Posts Tagged ‘Armando Iannucci’

Are British Schools Really Teaching Children that Medieval British Rulers Were Black?

February 9, 2022

A day or so ago Simon Webb of History Debunked put up a video discussing the book, Negro Rulers of Medieval Scotland and England, by a Black American writer, Johnson. This claims that various British monarchs in the Middle Ages and early modern periods were really Black, including James I. He believed that this was a product of the prevalence of conspiracy theories in Black American and also Dutch Muslim culture. Conspiracy theories aren’t unique to either of these peoples. He stated that they were the reaction of people, who believe they are powerless. This seems to me to be about right, especially as they are most common in peoples where there is a strong distrust of the government. Black Americans generally suffer more from poverty, crime, unemployment, drugs and alienation than other demographic groups, and have been subject to overt oppression and exploitation. It’s therefore almost to be expected that conspiracy theories should be far more widespread amongst them than in the White population. Way back in the ’90s folklorists documented various rumours and urban legends in the Black community. Some of these erroneously claimed that named fashion designers and clothing firms wouldn’t market their brands to Black. Another was that Coca-Cola was putting chemicals in the water to sterilise young Black men. This was also very much not true, but given their history and treatment, you can well understand how some people could believe it. Webb considered that it was because of this conspiracy culture that some Black Americans were inclined to believe that some medieval British kings were Black. He compared this to an episode in the 1938 Evelyn Waugh novel, Scoop, in which the hero tries to arrange a visa to enter Ethiopia in order to cover the war there. He is told by an official that just about every major historical incident and invention, from the discovery of the circulation of the blood to the defeat of the Germans in the First World War, was due to Africans. Unfortunately, Webb stated, we can no longer laugh at such historical appropriations. White liberals were taking them seriously, and so books like Johnson’s were being taught in schools. This was also the reason why a Black woman had been cast by Channel 5 to play Anne Boleyn.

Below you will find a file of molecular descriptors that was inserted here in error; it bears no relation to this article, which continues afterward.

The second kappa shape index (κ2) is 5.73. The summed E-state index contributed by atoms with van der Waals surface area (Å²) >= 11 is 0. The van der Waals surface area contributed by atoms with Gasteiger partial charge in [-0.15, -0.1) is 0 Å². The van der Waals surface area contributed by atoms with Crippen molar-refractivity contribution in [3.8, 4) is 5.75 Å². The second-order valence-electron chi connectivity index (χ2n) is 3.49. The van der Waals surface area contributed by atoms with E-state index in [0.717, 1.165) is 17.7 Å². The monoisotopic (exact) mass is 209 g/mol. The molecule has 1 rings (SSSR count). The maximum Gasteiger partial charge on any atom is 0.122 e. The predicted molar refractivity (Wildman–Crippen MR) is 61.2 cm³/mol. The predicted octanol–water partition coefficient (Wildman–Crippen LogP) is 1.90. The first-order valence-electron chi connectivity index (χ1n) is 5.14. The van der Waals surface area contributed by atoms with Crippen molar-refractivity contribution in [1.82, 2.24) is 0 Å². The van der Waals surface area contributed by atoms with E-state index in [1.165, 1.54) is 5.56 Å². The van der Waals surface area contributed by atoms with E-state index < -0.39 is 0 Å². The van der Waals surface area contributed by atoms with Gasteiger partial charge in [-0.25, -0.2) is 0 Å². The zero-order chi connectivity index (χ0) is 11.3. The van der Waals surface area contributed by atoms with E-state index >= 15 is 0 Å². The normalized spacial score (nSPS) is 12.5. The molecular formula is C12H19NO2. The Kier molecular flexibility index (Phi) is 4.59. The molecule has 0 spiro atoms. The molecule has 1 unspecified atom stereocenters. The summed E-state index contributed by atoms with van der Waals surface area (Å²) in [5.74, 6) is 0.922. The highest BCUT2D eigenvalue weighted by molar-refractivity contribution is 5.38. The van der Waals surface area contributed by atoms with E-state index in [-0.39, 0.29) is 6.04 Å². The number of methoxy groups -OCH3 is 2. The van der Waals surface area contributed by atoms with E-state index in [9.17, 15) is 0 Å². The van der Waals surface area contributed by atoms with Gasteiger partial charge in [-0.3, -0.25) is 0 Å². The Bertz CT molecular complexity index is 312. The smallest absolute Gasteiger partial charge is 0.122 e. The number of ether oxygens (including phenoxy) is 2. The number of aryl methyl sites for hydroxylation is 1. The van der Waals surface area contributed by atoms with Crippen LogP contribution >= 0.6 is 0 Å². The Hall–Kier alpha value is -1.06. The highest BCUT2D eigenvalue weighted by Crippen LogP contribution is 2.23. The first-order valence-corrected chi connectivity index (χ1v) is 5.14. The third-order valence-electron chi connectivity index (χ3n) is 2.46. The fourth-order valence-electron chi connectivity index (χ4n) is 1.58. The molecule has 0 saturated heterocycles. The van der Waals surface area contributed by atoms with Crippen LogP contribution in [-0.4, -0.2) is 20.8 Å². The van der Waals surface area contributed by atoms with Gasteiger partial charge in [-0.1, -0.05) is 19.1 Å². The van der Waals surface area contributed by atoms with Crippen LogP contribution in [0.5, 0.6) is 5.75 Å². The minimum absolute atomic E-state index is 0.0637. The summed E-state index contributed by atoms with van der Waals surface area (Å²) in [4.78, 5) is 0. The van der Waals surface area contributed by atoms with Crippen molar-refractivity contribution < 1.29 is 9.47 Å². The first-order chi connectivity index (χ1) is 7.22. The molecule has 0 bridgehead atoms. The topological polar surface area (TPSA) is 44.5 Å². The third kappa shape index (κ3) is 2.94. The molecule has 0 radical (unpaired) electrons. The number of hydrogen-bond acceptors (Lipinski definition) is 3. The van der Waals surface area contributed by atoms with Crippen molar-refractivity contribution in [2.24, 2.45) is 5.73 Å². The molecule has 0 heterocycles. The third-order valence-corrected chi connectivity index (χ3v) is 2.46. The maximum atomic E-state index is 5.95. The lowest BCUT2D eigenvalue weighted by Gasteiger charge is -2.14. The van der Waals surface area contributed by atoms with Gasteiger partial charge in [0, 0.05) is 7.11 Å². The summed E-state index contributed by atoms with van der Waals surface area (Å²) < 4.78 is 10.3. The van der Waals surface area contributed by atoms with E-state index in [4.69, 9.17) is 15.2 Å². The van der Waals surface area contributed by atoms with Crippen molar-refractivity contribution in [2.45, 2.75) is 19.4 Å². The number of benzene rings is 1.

Now Johnson’s book clearly exists, as Webb showed its cover in his thumbnail and provided a link to its Amazon page. It seems to be the product of the same brand of Afrocentrism that drew on Gerald Massey’s 1881 Book of the Beginnings and David Macritchie’s 1884 Ancient and Modern Britons to claim that the inhabitants of the British Isles were originally Black. And it seems to me quite credible that some schools are teaching Johnson’s book. According to Stephen Howe’s book, Afrocentrism, there were 350 private, ‘afrocentric academies’, teaching 50,000 children in America in 1991. American public schools also have afrocentric curricula and even whole Afrocentric schools in the Black majority districts in Detroit, Baltimore and Milwaukee (see page 3). But I do wonder how many schools over here are teaching it. I don’t doubt that there are many Black activists and teachers that would like to. Last year during Black History Month the local BBC News for Bristol, Points West, discussed calls for Black history to be taught in schools. If I remember correctly, some were already supposed to have done so. But Britain also has a National Curriculum, which I would have thought would have prevented much Afrocentric material, at least of the extreme type, from being taught.